Makes an 11-inch tart
1 1/2 cups all-purpose flour
1/2 cup confectioners sugar
1/2 teaspoon salt
9 tablespoons unsalted butter, cold and cubed
1 large egg yolk
3 cups confectioners sugar
2 1/2 tablespoons unsalted butter, softened
1/4 teaspoon vanilla extract
1 tablespoon peppermint extract
2 teaspoons peppermint schnapps (optional)
3 tablespoons heavy cream
8 ounces 60-70 percent cacao chocolate, chopped (or use chocolate chips)
3/4 cup heavy cream
1/4 cup granulated sugar
2 candy canes or peppermint candies, crushed (optional)
For the crust, combine flour, sugar and salt in the bowl of a food processor and pulse to combine. Add the cubed butter and pulse to incorporate until the mixture resembles cornmeal and peas. Add the egg yolk and pulse until the dough begins to form together.
Roll out the dough and pat it into a greased and floured 11-inch tart pan. Freeze the tart shell for about 30 minutes. Meanwhile, preheat the oven to 375 degrees.
Butter the shiny side of a piece of aluminum foil and fit it tightly over the tart shell. Partially bake it (no need for pie weights) until golden in color, 30 to 35 minutes. Remove the foil, gently pushing down any part of the crust that has puffed, and bake for about 5 minutes more. Let cool to room temperature while you prepare the tart filling.
For filling, in the bowl of a standing mixer fitted with the paddle attachment, cream the sugar, butter, extracts, schnapps (if using) and heavy cream. Make sure to add the ingredients in that order for proper mixing. Once combined, turn mixer to medium speed and beat for another minute or so until a smooth, thick paste (like the inside of a peppermint patty) is formed.
On parchment paper, roll the filling out in a 9-inch circle 1/4- to 1/2-inch thick. Place it in the bottom of the baked and cooled tart shell, piecing when necessary, and chill in the refrigerator about 30 minutes until filling has become slightly hard.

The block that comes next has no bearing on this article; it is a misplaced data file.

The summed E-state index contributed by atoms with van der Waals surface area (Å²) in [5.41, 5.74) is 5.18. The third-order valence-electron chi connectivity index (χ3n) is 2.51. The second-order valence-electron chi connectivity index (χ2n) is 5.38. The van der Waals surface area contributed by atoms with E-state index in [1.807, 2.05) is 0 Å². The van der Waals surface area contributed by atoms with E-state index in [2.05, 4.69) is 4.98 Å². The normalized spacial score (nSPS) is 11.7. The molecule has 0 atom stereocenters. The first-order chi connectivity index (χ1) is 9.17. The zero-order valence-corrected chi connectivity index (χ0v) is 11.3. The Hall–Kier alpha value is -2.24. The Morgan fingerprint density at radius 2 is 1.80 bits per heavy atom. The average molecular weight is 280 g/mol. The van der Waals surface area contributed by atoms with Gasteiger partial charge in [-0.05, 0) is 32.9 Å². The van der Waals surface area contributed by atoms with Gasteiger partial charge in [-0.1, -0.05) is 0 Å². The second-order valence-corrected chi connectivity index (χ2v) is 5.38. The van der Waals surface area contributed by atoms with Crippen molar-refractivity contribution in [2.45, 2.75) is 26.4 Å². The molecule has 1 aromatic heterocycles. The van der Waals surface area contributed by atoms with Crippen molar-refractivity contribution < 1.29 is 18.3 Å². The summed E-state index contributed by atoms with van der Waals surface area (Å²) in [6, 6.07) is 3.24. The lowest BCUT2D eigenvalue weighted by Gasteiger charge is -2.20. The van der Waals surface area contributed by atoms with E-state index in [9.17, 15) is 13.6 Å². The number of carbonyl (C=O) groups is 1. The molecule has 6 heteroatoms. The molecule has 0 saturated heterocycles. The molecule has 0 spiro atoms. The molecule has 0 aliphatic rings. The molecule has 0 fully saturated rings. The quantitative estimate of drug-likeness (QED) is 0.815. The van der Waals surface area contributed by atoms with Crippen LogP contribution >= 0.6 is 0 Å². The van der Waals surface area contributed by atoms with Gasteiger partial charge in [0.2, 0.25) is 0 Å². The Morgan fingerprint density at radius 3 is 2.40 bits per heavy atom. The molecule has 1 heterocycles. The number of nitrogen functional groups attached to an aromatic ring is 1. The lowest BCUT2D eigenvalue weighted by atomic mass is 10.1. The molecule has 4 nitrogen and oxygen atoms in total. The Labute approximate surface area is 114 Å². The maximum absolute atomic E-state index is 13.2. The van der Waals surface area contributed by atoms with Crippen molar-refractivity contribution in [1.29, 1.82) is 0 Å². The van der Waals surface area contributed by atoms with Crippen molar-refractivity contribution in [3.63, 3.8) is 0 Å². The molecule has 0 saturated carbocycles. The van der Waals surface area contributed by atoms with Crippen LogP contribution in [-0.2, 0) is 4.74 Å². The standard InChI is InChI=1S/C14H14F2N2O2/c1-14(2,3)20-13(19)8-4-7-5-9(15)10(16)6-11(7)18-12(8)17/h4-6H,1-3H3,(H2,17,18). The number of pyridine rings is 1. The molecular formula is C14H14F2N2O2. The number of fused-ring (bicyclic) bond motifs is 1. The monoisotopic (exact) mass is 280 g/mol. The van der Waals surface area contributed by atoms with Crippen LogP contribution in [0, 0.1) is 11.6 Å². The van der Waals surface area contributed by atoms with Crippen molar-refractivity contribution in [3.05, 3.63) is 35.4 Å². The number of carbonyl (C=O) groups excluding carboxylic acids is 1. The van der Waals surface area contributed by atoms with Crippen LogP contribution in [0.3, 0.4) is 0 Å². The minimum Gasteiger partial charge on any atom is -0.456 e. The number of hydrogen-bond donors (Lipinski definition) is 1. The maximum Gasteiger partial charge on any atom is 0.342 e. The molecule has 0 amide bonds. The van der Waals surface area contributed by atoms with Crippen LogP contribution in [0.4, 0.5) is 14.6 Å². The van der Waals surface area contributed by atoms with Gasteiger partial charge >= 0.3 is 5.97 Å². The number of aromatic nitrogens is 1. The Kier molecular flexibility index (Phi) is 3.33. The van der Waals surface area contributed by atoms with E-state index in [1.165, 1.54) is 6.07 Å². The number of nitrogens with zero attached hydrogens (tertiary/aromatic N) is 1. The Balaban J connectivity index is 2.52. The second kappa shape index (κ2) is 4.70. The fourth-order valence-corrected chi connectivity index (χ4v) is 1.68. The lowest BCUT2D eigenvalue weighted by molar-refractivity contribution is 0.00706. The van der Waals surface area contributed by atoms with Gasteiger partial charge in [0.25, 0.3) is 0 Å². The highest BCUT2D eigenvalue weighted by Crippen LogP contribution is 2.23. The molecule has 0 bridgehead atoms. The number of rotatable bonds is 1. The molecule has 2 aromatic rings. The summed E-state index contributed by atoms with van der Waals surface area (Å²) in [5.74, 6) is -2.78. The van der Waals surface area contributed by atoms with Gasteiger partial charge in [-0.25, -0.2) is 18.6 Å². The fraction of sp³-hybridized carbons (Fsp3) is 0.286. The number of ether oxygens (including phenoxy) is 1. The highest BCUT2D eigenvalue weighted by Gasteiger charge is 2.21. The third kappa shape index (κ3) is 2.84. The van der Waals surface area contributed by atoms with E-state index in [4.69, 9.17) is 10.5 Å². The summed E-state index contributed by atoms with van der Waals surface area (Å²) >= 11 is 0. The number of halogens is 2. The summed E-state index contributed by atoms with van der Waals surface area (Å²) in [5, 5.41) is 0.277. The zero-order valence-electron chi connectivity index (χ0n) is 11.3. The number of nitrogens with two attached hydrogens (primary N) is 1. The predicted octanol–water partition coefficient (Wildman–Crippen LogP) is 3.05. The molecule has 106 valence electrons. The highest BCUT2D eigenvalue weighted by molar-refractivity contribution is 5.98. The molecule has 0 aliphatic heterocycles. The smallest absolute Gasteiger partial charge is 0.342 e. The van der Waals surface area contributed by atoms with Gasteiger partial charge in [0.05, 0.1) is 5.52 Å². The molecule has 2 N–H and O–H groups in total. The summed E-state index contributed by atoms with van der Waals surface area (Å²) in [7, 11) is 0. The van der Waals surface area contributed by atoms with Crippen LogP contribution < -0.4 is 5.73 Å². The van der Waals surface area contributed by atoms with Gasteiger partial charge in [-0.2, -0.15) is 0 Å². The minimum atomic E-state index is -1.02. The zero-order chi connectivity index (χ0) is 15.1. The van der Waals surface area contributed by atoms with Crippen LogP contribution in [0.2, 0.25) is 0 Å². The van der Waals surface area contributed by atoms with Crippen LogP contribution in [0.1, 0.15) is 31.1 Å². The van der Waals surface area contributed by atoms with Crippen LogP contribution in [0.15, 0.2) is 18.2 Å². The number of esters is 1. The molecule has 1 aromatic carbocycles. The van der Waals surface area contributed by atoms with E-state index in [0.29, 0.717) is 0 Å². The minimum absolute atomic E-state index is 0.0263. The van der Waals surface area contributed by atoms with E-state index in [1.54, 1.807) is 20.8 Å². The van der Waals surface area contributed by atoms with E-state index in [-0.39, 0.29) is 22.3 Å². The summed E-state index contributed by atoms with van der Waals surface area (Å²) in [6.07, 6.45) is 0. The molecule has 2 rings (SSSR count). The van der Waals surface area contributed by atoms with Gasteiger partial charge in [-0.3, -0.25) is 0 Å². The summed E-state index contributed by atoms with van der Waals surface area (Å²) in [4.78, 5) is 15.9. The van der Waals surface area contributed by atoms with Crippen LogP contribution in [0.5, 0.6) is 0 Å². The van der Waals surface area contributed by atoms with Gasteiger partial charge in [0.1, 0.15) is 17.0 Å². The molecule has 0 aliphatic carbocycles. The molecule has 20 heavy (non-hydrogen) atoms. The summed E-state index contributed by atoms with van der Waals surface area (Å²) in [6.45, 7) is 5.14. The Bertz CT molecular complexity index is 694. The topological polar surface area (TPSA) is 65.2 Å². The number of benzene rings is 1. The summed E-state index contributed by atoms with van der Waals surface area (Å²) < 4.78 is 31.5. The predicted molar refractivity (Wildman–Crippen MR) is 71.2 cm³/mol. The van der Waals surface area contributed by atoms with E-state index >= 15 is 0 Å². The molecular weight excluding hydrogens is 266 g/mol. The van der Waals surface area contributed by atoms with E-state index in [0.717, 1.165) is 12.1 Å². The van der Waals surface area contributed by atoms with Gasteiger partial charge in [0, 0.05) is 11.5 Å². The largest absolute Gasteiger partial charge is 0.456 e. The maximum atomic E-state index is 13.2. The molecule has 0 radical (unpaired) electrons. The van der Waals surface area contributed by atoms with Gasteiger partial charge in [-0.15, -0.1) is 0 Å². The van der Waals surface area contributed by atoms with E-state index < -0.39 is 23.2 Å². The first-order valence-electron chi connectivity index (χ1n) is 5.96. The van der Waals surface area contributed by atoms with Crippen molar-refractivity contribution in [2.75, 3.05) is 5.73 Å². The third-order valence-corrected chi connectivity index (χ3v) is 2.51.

For the chocolate ganache, put the chocolate, heavy cream and sugar in the top of a double boiler. Put water in the bottom of the boiler and place on medium heat, stirring the chocolate mixture until it's melted, glossy and thick. Remove from heat and let cool to room temperature.
Once tart has chilled, remove from the refrigerator and pour the cooled chocolate ganache over the mint filling. Smooth with a knife and return to the refrigerator for about 30 minutes until chocolate is set. Top with crushed peppermint candies if desired, and serve slightly chilled or at room temperature.
Mint plus bourbon plus chocolate — what more could you ask for? This is a warm winterized version of a mint julep, the classic Southern summer cocktail. Though most juleps call for spearmint, you can really use peppermint or spearmint leaves here, according to your preference.
Makes 2 servings
2 cups whole milk
1/3 cup granulated sugar
1/4 cup fresh mint leaves
4 ounces 60 to 70 percent cacao chocolate, chopped
2 ounces bourbon
Whipped cream (optional)
2 peppermint sticks (optional)
In a heavy-bottomed saucepan, combine milk, sugar and peppermint leaves. Simmer on medium heat until milk begins to bubble. Remove from heat and strain out the peppermint leaves.
Return milk mixture to saucepan and stir in the chocolate until melted. Add the bourbon and stir to combine. Pour into mugs and top with whipped cream and a peppermint stick, if desired.